CHARLESTOWN, Nevis – Nevisians are benefiting from a more reliable electricity supply, according to Gilroy Pultie, General Manager of the Nevis Electricity Company Limited (NEVLEC).
“The strides the company has made in the past year are expected to provide an even higher rate of reliability,” explained Pultie. “Reliability in my mind is at a fairly high-level right now. Yes, there is room for improvement but it is quite good.
“I believe the plans that we’ve had, plans that we have started to roll out over the next year, two years, at the most,” he continued. “I think the reliability of the supply in Nevis is going to be on par or better than a lot of islands in the region because we already getting close to that…and customers are already enjoying the benefits of our more reliable supply.
“They can expect it to be even more reliable and even with a small storm the system is going to be a lot more resilient,” explained Pultie. “The level of damage is going to be less and we will be able to restore much more quickly than a few years ago. “Our customers have already begun to see the benefits of this but they can expect to see a lot more over the next year to two years.”
Pultie said the workers had embraced the challenge to better the electricity supply on the island.
“The guys have responded well,” he said. “The guys have worked hard and we have achieved a lot and you can see the results.
“The work we have been doing to improve the reliability on the transmission and distribution side is in two different areas,” explained Pultie. ”We decided first of all to improve the redundancy in the grid. That means it provides more possibilities of feeding an area from different sources.”
Prior to 2019, in most of Nevis there was only one possibility of feeding electricity to the area. Pultie explained if they were required to work on the system in one area, many customers would be without electricity. That situation proved to be challenging for the company and they set out to rectify the matter.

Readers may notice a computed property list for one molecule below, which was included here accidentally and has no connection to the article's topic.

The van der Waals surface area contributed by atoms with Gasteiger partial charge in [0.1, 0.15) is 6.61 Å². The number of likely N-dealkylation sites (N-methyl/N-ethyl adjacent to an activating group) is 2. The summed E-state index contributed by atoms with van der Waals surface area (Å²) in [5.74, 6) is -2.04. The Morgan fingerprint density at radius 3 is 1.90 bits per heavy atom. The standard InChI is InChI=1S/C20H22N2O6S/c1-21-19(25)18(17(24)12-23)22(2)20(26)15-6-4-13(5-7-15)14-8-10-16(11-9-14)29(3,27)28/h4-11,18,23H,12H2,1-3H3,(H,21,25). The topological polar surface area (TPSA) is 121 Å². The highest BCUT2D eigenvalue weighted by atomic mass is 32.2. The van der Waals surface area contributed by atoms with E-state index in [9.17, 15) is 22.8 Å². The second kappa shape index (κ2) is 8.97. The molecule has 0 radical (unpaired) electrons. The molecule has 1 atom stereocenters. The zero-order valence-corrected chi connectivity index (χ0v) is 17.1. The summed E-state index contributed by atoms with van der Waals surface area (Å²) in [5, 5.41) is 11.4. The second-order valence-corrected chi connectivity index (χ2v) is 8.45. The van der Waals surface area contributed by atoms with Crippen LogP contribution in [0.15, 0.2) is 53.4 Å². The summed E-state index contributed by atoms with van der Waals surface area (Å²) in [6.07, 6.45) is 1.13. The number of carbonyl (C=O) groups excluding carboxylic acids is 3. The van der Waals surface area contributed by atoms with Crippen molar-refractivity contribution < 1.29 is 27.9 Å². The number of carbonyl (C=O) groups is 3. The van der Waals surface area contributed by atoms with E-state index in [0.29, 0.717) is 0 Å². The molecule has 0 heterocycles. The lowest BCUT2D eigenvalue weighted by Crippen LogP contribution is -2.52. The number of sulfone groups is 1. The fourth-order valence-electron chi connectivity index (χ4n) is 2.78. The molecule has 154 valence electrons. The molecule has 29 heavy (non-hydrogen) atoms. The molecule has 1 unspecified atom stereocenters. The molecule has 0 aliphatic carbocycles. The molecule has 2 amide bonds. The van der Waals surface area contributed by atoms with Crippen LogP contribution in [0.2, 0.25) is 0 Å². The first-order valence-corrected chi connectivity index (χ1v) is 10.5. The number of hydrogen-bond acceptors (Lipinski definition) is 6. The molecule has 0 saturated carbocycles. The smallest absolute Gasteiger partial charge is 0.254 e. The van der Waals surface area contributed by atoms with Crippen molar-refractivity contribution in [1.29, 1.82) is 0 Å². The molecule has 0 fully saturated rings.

“We decided because the system needed to be reinforced, there is a lot of work that needed to be done on the system,” said Pultie. “We did not want to be facing outages that affect so many customers at one time. We built redundancy into the system…We are putting a number of switches on the line so that we can isolate a much smaller area.”
Pulte gave examples of the work done so far to improve reliability of the electricity supply.
“We provided a connection to the Cotton Ground feeder from the Charlestown feeder,” explained Pulte. “The line going into town feeds the town and ended in town. We were able to create a ring to tie it back to the Cotton Ground feeder. That tie is done around the section of the by-pass road and the main road.
“If a vehicle were to crash into a pole on the by-pass road in the vicinity of the Artisan Village, at one time, everybody would have been out from Prospect to Camps for six hours, while the pole was replaced.
“If that were to happen now, Pulte said, “we would be able to isolate that problem to between [St. Kitts -Nevis] Observer and just before the Island Main Road. We would be able to feed up to The Observer from the Cotton Ground feeder. The rest of the areas from the by-pass all the way up to Camps would receive service from the Charlestown 1 feeder.
We have connected to it, and the upper part of it would connect to Gingerland via the West Coast,” said Pulte. “That was the first prong of our efforts at improving reliability.”
Gilroy Pultie, General Manager of the Nevis Electricity Company Limited, at the Department of Information’s office.